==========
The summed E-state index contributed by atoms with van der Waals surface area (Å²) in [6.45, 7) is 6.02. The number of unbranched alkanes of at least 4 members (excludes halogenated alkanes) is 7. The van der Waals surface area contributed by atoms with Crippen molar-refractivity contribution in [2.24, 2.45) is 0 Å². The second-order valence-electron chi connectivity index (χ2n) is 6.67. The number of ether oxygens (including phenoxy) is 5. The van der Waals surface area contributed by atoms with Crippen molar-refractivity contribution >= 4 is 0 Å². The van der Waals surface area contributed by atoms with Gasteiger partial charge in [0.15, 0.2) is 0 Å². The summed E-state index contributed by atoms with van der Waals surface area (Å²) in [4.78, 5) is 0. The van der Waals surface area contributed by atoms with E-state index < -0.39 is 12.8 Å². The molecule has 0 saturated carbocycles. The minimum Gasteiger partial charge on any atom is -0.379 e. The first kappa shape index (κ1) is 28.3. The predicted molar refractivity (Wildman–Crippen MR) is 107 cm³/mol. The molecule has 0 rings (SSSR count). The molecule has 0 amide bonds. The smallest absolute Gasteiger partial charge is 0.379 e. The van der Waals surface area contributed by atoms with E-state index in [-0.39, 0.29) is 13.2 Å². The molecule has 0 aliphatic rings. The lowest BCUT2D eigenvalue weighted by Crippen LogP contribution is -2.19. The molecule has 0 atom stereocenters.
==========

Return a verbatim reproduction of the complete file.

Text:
The summed E-state index contributed by atoms with van der Waals surface area (Å²) in [6.45, 7) is 6.02. The number of unbranched alkanes of at least 4 members (excludes halogenated alkanes) is 7. The van der Waals surface area contributed by atoms with Crippen molar-refractivity contribution in [2.24, 2.45) is 0 Å². The second-order valence-electron chi connectivity index (χ2n) is 6.67. The number of ether oxygens (including phenoxy) is 5. The van der Waals surface area contributed by atoms with Crippen molar-refractivity contribution >= 4 is 0 Å². The van der Waals surface area contributed by atoms with Gasteiger partial charge in [0.15, 0.2) is 0 Å². The summed E-state index contributed by atoms with van der Waals surface area (Å²) in [4.78, 5) is 0. The van der Waals surface area contributed by atoms with E-state index < -0.39 is 12.8 Å². The molecule has 0 saturated carbocycles. The minimum Gasteiger partial charge on any atom is -0.379 e. The first kappa shape index (κ1) is 28.3. The predicted molar refractivity (Wildman–Crippen MR) is 107 cm³/mol. The molecule has 0 rings (SSSR count). The molecule has 0 amide bonds. The smallest absolute Gasteiger partial charge is 0.379 e. The van der Waals surface area contributed by atoms with E-state index in [-0.39, 0.29) is 13.2 Å². The molecule has 0 aliphatic rings. The lowest BCUT2D eigenvalue weighted by Crippen LogP contribution is -2.19. The molecule has 0 atom stereocenters.